Generally speaking, when executing UNION ; a DISTINCT is run afterward on the 

So, if you're sure that each part of UNION cannot return a line returned by 
another one, you may use UNION ALL, you'll cut the cost of the final implicit 

----- Mail original -----
De: "Mark Pasterkamp" <>
Envoyé: Jeudi 15 Août 2019 20:37:06

Dear all, 

I was wondering if someone could help me understands what a union all actually 

For my thesis I am using Apache Calcite to rewrite queries into using 
materialized views which I then give to a Postgres database. 
For some queries, this means that they will be rewritten in a UNION ALL style 
query between an expression and a table scan of a materialized view. 
However, contrary to what I expected, the UNION ALL query is actually a lot 

As an example, say I have 2 tables: actor and movie. Furthermore, there is also 
a foreign key index on movie to actor. 
I also have a materialized view with the join of these 2 tables for all movies 
<= 2015 called A. 
Now, if I want to query all entries in the join between actor and movie, I 
would assume that a UNION ALL between the join of actor and movie for movies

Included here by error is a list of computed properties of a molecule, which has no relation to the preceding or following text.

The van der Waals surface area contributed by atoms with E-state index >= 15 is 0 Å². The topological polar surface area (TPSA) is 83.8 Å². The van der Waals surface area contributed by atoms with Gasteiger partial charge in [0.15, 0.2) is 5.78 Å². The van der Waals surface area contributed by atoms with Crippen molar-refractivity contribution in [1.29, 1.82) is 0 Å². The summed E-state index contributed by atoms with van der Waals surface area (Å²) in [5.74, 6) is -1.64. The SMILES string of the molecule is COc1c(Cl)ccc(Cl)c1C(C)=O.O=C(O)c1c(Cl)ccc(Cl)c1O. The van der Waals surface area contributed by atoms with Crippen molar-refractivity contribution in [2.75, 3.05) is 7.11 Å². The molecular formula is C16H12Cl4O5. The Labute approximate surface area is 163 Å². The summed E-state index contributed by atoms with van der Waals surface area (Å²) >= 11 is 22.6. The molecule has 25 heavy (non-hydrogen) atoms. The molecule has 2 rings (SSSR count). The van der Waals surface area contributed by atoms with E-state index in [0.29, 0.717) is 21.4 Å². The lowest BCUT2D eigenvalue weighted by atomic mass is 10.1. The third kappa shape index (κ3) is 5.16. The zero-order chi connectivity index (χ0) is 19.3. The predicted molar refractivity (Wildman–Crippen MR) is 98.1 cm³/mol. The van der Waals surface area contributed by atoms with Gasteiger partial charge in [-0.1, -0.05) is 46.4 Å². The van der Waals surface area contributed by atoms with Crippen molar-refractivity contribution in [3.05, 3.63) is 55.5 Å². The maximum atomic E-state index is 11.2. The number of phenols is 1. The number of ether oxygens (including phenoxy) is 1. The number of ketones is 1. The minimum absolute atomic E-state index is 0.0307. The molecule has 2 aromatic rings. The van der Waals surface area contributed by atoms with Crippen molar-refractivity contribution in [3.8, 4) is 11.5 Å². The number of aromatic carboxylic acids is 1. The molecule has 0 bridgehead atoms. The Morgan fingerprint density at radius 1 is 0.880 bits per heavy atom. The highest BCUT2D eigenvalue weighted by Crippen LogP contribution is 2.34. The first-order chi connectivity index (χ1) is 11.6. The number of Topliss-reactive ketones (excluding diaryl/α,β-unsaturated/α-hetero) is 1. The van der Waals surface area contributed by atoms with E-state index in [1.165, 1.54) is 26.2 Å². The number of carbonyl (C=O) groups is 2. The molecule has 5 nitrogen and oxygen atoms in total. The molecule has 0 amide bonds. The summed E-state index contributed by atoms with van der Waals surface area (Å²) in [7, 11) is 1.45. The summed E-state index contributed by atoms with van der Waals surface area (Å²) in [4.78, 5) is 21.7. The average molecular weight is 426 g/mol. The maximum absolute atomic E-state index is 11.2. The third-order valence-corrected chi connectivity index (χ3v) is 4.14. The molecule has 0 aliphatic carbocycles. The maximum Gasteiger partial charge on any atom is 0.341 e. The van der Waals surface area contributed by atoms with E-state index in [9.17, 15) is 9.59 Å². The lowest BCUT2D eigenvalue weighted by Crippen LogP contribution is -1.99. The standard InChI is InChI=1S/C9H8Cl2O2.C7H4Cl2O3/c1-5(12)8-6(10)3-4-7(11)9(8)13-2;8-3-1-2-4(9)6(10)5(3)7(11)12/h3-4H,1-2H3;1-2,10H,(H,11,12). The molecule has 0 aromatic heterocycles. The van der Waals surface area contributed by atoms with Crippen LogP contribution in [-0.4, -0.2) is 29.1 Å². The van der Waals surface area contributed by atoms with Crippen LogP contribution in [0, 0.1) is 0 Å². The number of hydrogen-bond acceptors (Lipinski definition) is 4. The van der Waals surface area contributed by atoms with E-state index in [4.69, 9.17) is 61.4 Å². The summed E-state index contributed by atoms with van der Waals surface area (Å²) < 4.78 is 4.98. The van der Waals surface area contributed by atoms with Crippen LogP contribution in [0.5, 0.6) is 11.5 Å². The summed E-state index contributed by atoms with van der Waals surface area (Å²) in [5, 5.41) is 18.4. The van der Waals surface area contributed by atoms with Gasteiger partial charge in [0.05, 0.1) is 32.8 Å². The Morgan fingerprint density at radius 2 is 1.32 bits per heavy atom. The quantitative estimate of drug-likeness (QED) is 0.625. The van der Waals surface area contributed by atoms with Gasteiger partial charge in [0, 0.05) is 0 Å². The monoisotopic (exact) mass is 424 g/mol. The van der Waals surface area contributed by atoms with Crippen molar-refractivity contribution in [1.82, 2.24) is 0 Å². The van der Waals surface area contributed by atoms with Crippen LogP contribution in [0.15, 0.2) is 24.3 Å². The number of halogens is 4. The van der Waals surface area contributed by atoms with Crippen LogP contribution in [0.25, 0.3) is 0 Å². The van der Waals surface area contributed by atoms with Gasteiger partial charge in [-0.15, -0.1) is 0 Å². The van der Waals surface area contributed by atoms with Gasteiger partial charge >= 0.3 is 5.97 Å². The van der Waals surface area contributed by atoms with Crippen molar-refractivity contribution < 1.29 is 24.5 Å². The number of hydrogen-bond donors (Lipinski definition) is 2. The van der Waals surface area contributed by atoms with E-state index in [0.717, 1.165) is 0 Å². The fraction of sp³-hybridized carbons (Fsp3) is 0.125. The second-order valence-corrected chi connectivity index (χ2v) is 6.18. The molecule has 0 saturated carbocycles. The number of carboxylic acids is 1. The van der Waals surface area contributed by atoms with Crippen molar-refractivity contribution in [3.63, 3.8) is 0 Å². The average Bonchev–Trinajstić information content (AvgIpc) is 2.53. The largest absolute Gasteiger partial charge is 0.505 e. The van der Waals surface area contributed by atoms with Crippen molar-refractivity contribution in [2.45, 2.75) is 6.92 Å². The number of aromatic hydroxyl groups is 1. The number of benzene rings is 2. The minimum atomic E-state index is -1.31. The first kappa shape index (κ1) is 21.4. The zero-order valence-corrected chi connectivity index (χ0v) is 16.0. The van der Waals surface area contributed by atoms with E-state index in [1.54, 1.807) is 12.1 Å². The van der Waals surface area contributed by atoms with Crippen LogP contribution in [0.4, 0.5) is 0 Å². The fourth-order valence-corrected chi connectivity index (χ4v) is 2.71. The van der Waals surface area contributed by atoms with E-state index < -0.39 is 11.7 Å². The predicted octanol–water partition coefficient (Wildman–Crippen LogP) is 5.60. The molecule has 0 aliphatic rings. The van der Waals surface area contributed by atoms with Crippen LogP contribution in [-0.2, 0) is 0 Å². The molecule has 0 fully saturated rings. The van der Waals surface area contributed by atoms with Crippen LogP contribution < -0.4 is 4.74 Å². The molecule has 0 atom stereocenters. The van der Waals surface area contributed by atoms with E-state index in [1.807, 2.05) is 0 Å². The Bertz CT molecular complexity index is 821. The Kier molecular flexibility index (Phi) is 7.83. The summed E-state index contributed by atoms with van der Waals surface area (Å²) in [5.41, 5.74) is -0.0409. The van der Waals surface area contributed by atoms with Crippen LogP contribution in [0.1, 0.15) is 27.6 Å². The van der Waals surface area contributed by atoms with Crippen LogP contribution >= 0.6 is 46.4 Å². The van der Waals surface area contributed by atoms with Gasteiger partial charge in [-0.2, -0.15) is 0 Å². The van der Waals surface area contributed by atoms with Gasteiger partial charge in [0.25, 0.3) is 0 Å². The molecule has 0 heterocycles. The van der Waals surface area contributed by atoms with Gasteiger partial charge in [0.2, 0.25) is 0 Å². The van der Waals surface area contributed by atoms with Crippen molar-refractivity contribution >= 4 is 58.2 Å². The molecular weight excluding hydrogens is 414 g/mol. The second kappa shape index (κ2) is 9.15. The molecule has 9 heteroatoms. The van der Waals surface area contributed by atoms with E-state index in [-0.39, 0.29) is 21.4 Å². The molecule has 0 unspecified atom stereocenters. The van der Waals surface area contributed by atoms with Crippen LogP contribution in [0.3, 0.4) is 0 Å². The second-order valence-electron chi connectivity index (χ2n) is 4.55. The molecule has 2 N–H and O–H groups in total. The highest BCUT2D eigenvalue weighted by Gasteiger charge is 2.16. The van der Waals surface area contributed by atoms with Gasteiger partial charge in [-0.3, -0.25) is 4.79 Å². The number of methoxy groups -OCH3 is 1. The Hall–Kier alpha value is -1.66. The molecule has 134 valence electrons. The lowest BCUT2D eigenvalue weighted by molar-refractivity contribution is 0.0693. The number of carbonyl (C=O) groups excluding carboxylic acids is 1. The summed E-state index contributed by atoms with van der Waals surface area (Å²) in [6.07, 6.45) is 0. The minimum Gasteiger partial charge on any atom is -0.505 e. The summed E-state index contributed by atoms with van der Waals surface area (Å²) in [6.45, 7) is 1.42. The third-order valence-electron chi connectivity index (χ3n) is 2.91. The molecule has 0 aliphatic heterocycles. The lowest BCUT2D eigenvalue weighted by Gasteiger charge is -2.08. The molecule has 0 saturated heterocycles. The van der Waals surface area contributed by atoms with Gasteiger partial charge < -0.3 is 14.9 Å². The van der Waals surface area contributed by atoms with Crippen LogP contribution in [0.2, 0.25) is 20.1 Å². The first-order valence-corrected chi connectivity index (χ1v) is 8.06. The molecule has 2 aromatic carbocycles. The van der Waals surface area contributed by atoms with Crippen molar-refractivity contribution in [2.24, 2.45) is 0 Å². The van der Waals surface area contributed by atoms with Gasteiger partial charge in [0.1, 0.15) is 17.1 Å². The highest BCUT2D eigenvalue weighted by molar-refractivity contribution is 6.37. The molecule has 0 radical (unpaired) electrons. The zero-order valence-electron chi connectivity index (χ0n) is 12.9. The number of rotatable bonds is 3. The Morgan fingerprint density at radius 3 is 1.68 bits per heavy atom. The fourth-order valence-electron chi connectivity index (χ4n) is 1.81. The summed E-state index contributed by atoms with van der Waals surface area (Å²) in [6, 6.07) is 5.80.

>2015 and A is faster than executing the original query.. 
If I look at the explain analyze part, I can certainly see a reduction in cost 
up until the UNION ALL part, which carries a respective cost more than negating 
the cost reduction up to a point where I might as well not use the existing 
materialized view. 

I have some trouble understanding this phenomenon. 
One thought which came to my mind was that perhaps UNION ALL might create a 
temporary table containing both result sets, and then do a table scan and 
return that result. 

this would greatly increase IO cost which could attribute to the problem. 
However, I am really not sure what UNION ALL actually does to append both 
result sets so I was wondering if someone would be able to help me out with 


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